Imagine your ideal learning space — a place that inspires you to focus, to problem solve, to create, to reflect. What would it look like? This question wandered through my mind last week and I started to play with the idea. I imagined a multi-purpose space designed for both solitude and conversation, collection and analysis, technology-rich and technology-free, struggle and relaxation.
This exercise prompted me to reexamine the spaces where I currently create and wonder how form and function impacts daily learning. As an adult, I have a significant amount of control over the organization of my space, but I was oblivious to how I was using the space to promote my own learning.
As a parent and a former teacher, I never asked my children or my former students to do this design exercise and compare this with their current environment. The following suggestions are ways to take this from a nice conversation to a more significant opportunity to connect and transform our spaces.
- Design a piece of furniture that is connected to the needs of a contemporary learner. Student creates a vision of need(s) and virtually or physically creates a model of the furniture (e.g. huge beanbag with a table and speakers)
- Research different schools and work environments to look for physical spaces that capture the imagination and interest for a student. Interview someone from the school or work environment to see what inspired the creation. Have students present a photo montage as well as interview clips as well as concrete adaptations for their own school and personal spaces.
- Design a survey for the learning needs of the student body, collect data, identify trends, and propose ideas to the school administration based on a significant need that is affordable, functional, and attractive.
- Do a “walk about” of the school to observe how the halls, walls, and furniture communicate what the school values. Write a summary report of how it feels to be a learner in this school.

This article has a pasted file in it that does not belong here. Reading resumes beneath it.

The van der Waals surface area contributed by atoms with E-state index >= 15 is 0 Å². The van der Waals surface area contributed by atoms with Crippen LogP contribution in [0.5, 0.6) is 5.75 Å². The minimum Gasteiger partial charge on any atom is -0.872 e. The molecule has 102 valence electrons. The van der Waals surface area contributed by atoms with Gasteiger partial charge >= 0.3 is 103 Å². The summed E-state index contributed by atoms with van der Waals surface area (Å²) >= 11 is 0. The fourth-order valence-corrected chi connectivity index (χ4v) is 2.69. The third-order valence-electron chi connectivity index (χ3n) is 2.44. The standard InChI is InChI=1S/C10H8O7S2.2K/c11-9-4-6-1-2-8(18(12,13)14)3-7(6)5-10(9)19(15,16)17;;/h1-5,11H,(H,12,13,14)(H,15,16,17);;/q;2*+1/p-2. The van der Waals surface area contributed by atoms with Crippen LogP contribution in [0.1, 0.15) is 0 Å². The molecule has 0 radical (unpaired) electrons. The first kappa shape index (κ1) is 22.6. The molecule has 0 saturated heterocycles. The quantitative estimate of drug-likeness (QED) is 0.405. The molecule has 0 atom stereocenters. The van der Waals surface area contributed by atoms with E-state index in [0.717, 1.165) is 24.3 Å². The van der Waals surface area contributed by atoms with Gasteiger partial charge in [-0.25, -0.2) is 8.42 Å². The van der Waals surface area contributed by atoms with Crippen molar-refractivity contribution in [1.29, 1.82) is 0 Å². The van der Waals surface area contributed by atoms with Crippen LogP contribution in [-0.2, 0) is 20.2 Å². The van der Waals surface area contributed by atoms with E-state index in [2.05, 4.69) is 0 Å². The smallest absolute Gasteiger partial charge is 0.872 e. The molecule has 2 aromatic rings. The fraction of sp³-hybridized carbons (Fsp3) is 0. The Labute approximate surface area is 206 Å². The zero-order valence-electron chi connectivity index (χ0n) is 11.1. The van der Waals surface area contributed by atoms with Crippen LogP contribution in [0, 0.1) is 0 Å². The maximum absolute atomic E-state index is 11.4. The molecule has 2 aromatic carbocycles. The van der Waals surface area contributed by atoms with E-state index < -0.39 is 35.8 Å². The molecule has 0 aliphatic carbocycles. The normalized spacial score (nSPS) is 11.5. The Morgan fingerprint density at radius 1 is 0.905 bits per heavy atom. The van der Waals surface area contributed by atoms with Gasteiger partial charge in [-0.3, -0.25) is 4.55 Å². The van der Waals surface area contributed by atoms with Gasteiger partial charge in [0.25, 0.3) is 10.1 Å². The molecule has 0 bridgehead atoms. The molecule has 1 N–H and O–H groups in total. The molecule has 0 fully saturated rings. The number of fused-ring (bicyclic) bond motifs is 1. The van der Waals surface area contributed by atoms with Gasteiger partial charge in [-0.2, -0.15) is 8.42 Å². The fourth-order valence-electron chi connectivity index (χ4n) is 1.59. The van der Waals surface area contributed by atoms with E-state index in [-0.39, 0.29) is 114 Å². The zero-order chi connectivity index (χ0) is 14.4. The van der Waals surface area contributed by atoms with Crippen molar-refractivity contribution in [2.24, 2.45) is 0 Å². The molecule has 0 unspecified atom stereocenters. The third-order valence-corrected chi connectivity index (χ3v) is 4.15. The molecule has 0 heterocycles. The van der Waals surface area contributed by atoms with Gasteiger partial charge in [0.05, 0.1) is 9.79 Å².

- Create a layout for a contemporary one-room school house. Research how the 19th century school house met the needs of a multi-age classroom. Identify the needs of a contemporary classroom, design and pitch an architectural vision.
4 thoughts on “What is Your Ideal Learning Space?”
Learning space is more important than ever! I am convinced that learning space transforms teaching and learning. Students may not know how to articulate their needs, but they desire a space that is wireless, flexible, open, student-friendly, and collaborative. The traditional desks and chairs do not meet this description. Recently, we designed this type of learning space at Hillsborough Elementary School. If I had the money, we would transform every classroom to look like this.
Agreed! It’s just as true at home as in the classroom. My husband and I recently got a storage unit to “de-clutter” our house and it really upped my productivity as an entrepreneur with a home office!
Carol Koechlin from Canada and I have been on a rant for the past decade advocating that the school library be turned into a learning Commons and have recently submitted a grant proposal to a major corporation to encourage learners to design their own design thinking spaces in the traditional library space. It is about time that we rethink learning spaces, not only in the physical world but also in the virtual world. It would be wonderful to compose a list of showcase sites that folks could visit who have doen such transformations.
Point #4, the halls and walls of the school, are as important as seating or other furniture resources. Our district likes eggshell painted walls (my hallway is cement block!) Student work displays are up for months at a time, and are sometimes more reflective of teacher work than student work. Many classes display worksheets rather than original creations. What does all this say about the type of learning that is happening? Nothing good, in my opinion.